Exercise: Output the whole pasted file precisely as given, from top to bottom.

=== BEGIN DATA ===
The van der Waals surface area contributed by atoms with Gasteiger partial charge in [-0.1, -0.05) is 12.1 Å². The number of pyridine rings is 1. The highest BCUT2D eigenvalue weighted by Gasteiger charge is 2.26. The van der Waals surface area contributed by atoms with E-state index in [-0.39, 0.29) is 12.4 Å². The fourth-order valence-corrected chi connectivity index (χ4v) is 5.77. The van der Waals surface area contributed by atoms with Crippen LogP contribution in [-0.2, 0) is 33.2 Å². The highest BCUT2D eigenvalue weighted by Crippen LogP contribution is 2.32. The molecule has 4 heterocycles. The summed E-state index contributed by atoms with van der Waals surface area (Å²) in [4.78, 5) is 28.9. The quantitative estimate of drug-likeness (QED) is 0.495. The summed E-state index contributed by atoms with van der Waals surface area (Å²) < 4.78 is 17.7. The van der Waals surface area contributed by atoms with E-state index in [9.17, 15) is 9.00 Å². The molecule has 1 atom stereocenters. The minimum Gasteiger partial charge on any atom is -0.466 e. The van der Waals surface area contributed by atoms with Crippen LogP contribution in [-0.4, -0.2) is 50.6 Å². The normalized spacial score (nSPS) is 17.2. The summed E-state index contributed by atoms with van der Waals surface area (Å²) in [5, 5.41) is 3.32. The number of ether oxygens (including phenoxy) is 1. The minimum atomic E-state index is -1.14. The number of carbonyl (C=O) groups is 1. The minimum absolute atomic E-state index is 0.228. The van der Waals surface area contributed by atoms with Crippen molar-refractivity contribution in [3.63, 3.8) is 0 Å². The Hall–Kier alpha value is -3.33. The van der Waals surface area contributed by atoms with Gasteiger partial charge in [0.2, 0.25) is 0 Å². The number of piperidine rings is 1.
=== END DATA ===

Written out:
The van der Waals surface area contributed by atoms with Gasteiger partial charge in [-0.1, -0.05) is 12.1 Å². The number of pyridine rings is 1. The highest BCUT2D eigenvalue weighted by Gasteiger charge is 2.26. The van der Waals surface area contributed by atoms with E-state index in [-0.39, 0.29) is 12.4 Å². The fourth-order valence-corrected chi connectivity index (χ4v) is 5.77. The van der Waals surface area contributed by atoms with Crippen LogP contribution in [-0.2, 0) is 33.2 Å². The highest BCUT2D eigenvalue weighted by Crippen LogP contribution is 2.32. The molecule has 4 heterocycles. The summed E-state index contributed by atoms with van der Waals surface area (Å²) in [4.78, 5) is 28.9. The quantitative estimate of drug-likeness (QED) is 0.495. The summed E-state index contributed by atoms with van der Waals surface area (Å²) < 4.78 is 17.7. The van der Waals surface area contributed by atoms with E-state index in [9.17, 15) is 9.00 Å². The molecule has 1 atom stereocenters. The minimum Gasteiger partial charge on any atom is -0.466 e. The van der Waals surface area contributed by atoms with Crippen LogP contribution in [-0.4, -0.2) is 50.6 Å². The normalized spacial score (nSPS) is 17.2. The summed E-state index contributed by atoms with van der Waals surface area (Å²) in [5, 5.41) is 3.32. The number of ether oxygens (including phenoxy) is 1. The minimum atomic E-state index is -1.14. The number of carbonyl (C=O) groups is 1. The minimum absolute atomic E-state index is 0.228. The van der Waals surface area contributed by atoms with Crippen molar-refractivity contribution in [3.63, 3.8) is 0 Å². The Hall–Kier alpha value is -3.33. The van der Waals surface area contributed by atoms with Gasteiger partial charge in [0.2, 0.25) is 0 Å². The number of piperidine rings is 1.